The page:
OLD Media Moves

Quartz is a technological and structural innovator

September 25, 2012

Posted by Chris Roush

Joshua Benton of the Nieman Journalism Lab critiques the new business news site Quartz, which launched on Monday.

Benton writes, “While Quartz’s design cues and content structures are interesting to news nerds and web types, it’ll be the content that’ll ultimately determine how it’ll do. That’s hard to judge on Day 1, but the mix of content seems just as global as promised and nearly as high-end. (It’s so high-end it doesn’t allow comments. For Quartz’s desired audience, it’s probably welcome to soar above the ground-bound commenting riff-raff.) It’s also not above a little Atlantic-style clickbait now and then.

“As C.W. Anderson wrote here last week, Quartz is organizing its editorial capacity around what it calls ‘obsessions’ rather than beats. That is an interesting idea, but it’s one that in practice is less of a big deal than some first thought.

“Chris (C.W.) writes that an obsessions model could help free reporting from an institutional structure (the cops beat, the courts beat, the schools beat, etc.) that influences which stories are told and why. True, but that’s also a bigger deal for a newspaper than for an operation like Quartz that has only about 20 staffers, yet claims as its coverage area something as amorphous and all-encompassing as global business.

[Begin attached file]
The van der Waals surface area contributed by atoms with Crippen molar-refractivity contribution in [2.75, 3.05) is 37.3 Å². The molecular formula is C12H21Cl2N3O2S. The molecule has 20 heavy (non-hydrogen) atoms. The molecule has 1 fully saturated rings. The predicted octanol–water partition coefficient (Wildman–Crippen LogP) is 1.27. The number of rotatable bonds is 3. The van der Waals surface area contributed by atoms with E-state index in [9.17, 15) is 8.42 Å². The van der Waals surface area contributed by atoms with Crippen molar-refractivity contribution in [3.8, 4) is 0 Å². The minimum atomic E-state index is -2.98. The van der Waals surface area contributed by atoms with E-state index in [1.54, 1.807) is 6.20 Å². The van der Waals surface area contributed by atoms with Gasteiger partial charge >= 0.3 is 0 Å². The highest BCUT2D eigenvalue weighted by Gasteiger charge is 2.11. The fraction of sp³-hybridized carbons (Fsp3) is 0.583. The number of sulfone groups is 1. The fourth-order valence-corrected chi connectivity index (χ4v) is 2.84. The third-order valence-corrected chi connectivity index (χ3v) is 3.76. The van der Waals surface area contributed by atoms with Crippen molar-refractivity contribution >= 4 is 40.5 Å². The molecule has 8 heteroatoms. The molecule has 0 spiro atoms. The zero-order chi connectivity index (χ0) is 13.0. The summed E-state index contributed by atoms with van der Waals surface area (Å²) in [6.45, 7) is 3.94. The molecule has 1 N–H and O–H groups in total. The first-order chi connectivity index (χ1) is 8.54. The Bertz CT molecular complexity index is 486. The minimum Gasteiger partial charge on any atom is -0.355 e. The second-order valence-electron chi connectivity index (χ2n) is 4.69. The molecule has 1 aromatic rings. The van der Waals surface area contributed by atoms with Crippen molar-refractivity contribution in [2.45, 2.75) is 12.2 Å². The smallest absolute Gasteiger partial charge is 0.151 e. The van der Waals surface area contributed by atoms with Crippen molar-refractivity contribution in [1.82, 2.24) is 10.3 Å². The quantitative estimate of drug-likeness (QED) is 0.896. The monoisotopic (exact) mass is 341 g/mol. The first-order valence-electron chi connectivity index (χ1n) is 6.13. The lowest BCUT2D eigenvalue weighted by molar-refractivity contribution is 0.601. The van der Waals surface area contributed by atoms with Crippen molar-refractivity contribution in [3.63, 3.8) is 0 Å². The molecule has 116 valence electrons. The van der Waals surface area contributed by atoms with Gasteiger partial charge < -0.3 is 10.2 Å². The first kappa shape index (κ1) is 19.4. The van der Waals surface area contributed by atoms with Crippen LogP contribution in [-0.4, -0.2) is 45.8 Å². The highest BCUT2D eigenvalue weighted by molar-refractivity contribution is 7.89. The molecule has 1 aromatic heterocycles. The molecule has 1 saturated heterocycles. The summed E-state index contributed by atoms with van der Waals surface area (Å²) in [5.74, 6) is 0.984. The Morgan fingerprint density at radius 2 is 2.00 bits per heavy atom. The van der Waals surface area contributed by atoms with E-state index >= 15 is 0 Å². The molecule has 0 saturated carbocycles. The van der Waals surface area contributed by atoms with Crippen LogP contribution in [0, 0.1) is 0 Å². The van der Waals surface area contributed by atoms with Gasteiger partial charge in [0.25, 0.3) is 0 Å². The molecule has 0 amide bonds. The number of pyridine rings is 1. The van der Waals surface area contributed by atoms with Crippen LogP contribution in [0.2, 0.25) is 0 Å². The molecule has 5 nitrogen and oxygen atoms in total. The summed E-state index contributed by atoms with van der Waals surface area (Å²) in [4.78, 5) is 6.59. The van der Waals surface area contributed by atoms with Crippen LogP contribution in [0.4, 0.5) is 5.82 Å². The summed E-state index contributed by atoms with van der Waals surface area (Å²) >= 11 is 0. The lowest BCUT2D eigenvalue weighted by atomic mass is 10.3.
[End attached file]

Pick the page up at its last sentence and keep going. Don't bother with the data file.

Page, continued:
“Of course they’re not going to tie up their reporters with the captain-of-industry equivalent of school board meetings — they’re going to pick their shots, as Businessweek or Fortune do. Remember Quartz is more a magazine than anything else: from staff size to parentage (Atlantic Media) to inspiration (see that list of magazines-in-their-age).

“Quartz’s list of ‘current obsessions’ doesn’t sound all that far from what would be considered beats at other news orgs: the mobile web, the Euro crunch, startups.”

Read more here.

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